How to Become a Boat Captain

A Boat Captain is also referred to as a merchant mariner and is responsible for commandeering and supervising civilian owned water vessels.

This includes supervising the crew and commandeering a boat to its final destination.

Education Requirements to Become a Boat Captain

Individuals who want to become a Boat Captain will need a combination of experience, education and credentials to enter this profession.

Although not a specific requirement, individuals can opt to begin their career as a Boat Captain during their teens by attending a specialized maritime high school.

There are only 19 of these maritime high schools across the country, meaning the majority of individuals need to gain their education by attending a postsecondary school.

Individuals who want to become a Boat Captain can do so by attending a postsecondary school focused on maritime.

There are a handful of maritime academies that individuals can attend to earn a degree in marine transportation or maritime operations.

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For a list of schools, visit the U.S.

Department of Transportation, Maritime Administration’s website at MARAD.

During a typical postsecondary program, individuals who want to become a Boat Captain will work towards a bachelor’s degree, earn a Merchant Marine Credential (MMC) as well as an endorsement as a third assistant engineer or as a third mate.

Typical degrees to become a Boat Captain include: marine engineering, marine transportation, maritime operations and intermodal transportation.

After completing a bachelor’s degree, individuals can apply for entry level positions such as a deck officer or third mate in order to gain experience in the field.

Individuals may also become a Boat Captain through years of experience in the industry.

Individuals pursuing this route may apply for an entry level position, such as a deckhand to gain experience in the water transportation field and work their way up to Boat Captain.

In addition, Boat Captains must also seek a credential from the Transportation Security Administration called Transportation Worker Identification Credential.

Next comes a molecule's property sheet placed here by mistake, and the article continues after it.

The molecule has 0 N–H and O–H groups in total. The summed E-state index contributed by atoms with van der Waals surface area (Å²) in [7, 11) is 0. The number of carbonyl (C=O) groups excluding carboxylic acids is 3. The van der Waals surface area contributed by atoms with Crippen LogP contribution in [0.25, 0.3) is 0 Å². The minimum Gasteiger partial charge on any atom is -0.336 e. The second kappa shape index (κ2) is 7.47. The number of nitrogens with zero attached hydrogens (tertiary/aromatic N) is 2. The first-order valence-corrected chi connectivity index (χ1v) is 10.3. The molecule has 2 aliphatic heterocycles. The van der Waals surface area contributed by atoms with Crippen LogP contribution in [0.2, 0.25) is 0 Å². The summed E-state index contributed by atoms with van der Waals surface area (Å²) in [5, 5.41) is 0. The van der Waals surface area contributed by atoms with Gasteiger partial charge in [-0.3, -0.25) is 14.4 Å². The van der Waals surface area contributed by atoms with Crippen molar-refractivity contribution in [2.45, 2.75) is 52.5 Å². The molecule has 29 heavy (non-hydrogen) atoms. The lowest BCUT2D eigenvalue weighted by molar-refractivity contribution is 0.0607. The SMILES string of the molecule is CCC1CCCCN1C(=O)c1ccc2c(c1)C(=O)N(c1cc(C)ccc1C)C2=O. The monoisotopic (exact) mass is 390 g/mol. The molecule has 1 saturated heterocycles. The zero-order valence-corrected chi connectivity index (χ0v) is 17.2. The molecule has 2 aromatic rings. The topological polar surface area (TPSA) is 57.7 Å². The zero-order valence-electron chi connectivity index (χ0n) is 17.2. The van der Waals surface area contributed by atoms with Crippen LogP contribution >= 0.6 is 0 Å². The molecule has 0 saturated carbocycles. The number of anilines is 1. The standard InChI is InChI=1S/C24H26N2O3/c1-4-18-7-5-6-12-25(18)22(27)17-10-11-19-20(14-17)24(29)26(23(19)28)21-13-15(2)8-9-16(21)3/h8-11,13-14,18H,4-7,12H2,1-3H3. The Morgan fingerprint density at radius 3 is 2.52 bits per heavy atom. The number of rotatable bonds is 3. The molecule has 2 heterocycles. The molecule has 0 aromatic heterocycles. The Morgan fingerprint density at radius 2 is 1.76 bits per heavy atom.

You may visit their website at TWIC.

Boat Captain Job Description

Boat Captains are responsible for the entire control and command of a boat or vessel.

They are in charge of managing the crew and assuring the proper protocol is followed to get to the assigned location.

In addition, they are also accountable for the safety of all individuals on a boat including all passengers, cargo and the crew.

Boat captains will observe and manage crew members such as other officers, deckhands, mates and pilots; this includes assuring crew members are following safety protocols.

Coat Captains will also prepare budgets that cover maintenance and repairs, supervise the boarding and unloading of passengers and cargo, track the movements a ship or boat makes and logging and recording the information.

Boat Captains will also perform customer service related activities by interacting with passengers.

Boat Captain Salary and Career Path

According to figures from 2012, professionals serving in Water Transportation occupations can expect to earn an annual median wage of approximately $48,980; however, because Boat Captains have additional duties, the income rises to a median wage of approximately $66,150 per year.

Exact wages will depend on the industry an individual chooses to work in.

The top five hiring industries for this profession include: government agencies, tourism industry and water transportation companies.

The job outlook for water transportation occupations as a whole is expected to grow by 13 percent through 2022.

The job outlook for boat captains, mates and pilots has a slightly faster growth at 14 percent through the same year.

The most favorable growth will affect water transportation occupations and is caused by the state of the economy and its recovery.

Individuals who are interested in maritime or water transportation may be a perfect fit for Boat Captain.

There are a variety of ways individuals can enter this field including starting at entry level such as a deckhand and working their way up, or attending a specialized maritime high school or postsecondary school.

No matter which direction an individual chooses, they can be assured that they will enjoy their career managing boats traveling by water.

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